Where were you when the financial crisis of 2008 devastated the global economy? Just about everybody has been affected by the economic meltdown in one fashion or another, and over two years later the full extent of the crisis has yet to be revealed. We have yet to hit bottom, so to speak. But at least on our way down, we can take a moment to have a nice look into how it all happened and who can be blamed.
Enter Inside Job, a top notch documentary about the 2008 financial meltdown and all the major players involved. But to understand what happened in 2008, the filmmakers take us back to 1981. President Reagan, in an effort to reassert America’s economic dominance in the world, introduced deregulation to the financial sector (championed in large part by money “guru” Alan Greenspan) and for a long while it worked great. Profits soared across the board on Wall Street, banks and investment firms made bigger risks with bigger payoffs, and the bubble slowly yet surely grew. Subsequent presidential administrations all took part in this deregulation to the point of suppression of dissenters; governmental bodies initially set up to act as watchdogs were defanged and de-balled, allowing the rich to get richer while the poor got poorer.
Inside Job is great at dissecting this whole mess and telling the story in a way that connects all the dots and makes it all flow together in a strong, easy to follow narrative. Which is pretty amazing considering how many people were complicit in the many actions needed to get the world where it is today. The crux of the documentary is to explain how this whole mess was avoidable from the get-go, and how people knew this collapse was coming and did nothing about it short of padding their own bank accounts and prepping their own golden parachutes. Much like last year’s excellent and frightening documentary Collapse, Inside Job plays more like a reality horror film – the horror is derived from the depths of depravity and lack of empathy for their fellow men displayed by the people that made these world changing decisions. Decisions to put money into bad investments and banking on them to fail, completely uncaring as to the widespread ramifications of they were doing. They didn’t care that they were literally betting on people losing their homes, they just wanted to get theirs.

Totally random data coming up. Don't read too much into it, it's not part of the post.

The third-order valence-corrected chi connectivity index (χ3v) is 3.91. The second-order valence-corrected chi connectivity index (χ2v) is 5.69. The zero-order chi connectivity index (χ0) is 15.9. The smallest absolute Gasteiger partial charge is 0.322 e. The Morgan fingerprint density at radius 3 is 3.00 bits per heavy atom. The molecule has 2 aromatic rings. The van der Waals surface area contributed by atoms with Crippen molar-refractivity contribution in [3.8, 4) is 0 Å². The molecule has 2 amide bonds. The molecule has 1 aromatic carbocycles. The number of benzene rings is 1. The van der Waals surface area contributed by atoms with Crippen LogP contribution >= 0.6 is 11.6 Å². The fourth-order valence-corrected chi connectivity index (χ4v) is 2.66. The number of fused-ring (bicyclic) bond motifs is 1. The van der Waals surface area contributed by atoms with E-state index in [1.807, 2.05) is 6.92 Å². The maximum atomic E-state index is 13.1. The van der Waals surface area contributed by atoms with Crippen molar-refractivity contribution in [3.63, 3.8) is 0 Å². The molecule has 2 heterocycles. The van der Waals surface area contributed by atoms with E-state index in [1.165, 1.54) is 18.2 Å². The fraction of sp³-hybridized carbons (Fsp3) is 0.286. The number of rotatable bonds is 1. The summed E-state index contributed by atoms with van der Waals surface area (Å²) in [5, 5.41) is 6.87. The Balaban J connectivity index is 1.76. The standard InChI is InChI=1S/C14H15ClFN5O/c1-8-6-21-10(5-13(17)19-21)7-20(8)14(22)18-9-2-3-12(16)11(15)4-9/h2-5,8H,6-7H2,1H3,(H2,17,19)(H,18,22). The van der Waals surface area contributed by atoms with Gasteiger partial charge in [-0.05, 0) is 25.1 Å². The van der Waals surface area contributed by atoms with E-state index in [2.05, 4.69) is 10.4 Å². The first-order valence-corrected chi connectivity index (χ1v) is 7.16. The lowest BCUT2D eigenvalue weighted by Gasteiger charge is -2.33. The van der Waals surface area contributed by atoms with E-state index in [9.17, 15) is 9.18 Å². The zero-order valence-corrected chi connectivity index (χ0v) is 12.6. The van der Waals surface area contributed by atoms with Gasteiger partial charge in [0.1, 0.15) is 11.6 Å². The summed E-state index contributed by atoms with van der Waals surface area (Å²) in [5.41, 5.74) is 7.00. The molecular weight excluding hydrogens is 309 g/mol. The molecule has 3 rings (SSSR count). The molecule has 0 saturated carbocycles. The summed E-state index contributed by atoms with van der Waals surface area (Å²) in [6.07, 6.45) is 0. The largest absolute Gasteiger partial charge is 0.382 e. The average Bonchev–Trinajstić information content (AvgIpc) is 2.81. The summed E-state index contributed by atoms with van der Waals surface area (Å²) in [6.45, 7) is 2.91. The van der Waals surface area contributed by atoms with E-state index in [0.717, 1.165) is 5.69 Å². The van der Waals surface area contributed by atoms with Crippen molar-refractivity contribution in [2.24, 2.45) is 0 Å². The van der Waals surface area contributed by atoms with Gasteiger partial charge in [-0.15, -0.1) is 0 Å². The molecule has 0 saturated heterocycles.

There’s a lot of anger in this movie, anger at what these people have done, and also anger at what they continue to do. Many people involved in different ways with deregulation and with the cover ups are interviewed, and they stand behind their decisions even in the face of mountains of evidence showing their failures. Those interviewed are transparent in how they are beholden to the financial industry and it would be laughable when they insist they were always right if it wasn’t so damn sad and maddening. The righteous indignation of those who are confronted with their decisions and mistakes makes for some high comedy; people like this and with this mentality live among us, and walk among us everyday, and as Inside Job points out, are installed in our institutions of higher learning, passing on their dangerous ideas to younger generations. If you walk out of this movie and don’t feel any anger toward these people, then you stopped thinking a long time ago. If you really want to get your blood boiling, check this out along with Collapse and Enron: The Smartest Guys in the Room, and have yourself an insane movie marathon about the evil and greedy corporate and economic structures that have screwed us all over.
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